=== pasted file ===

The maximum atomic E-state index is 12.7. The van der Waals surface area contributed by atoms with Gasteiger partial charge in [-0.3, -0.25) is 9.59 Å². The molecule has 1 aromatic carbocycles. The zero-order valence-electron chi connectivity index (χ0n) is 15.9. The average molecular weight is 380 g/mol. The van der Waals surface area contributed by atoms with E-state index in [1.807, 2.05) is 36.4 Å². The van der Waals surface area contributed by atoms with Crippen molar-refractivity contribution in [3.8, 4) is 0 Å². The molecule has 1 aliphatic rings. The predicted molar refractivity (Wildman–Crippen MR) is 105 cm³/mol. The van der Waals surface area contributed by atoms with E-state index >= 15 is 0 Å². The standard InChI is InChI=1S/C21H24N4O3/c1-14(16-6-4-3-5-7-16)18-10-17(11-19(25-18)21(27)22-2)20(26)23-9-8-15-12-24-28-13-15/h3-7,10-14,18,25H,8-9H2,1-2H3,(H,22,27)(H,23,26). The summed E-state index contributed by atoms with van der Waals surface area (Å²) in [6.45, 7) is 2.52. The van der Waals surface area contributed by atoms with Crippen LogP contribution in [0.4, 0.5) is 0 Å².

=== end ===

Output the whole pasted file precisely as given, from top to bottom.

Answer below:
The maximum atomic E-state index is 12.7. The van der Waals surface area contributed by atoms with Gasteiger partial charge in [-0.3, -0.25) is 9.59 Å². The molecule has 1 aromatic carbocycles. The zero-order valence-electron chi connectivity index (χ0n) is 15.9. The average molecular weight is 380 g/mol. The van der Waals surface area contributed by atoms with E-state index in [1.807, 2.05) is 36.4 Å². The van der Waals surface area contributed by atoms with Crippen molar-refractivity contribution in [3.8, 4) is 0 Å². The molecule has 1 aliphatic rings. The predicted molar refractivity (Wildman–Crippen MR) is 105 cm³/mol. The van der Waals surface area contributed by atoms with E-state index >= 15 is 0 Å². The standard InChI is InChI=1S/C21H24N4O3/c1-14(16-6-4-3-5-7-16)18-10-17(11-19(25-18)21(27)22-2)20(26)23-9-8-15-12-24-28-13-15/h3-7,10-14,18,25H,8-9H2,1-2H3,(H,22,27)(H,23,26). The summed E-state index contributed by atoms with van der Waals surface area (Å²) in [6.45, 7) is 2.52. The van der Waals surface area contributed by atoms with Crippen LogP contribution in [0.4, 0.5) is 0 Å².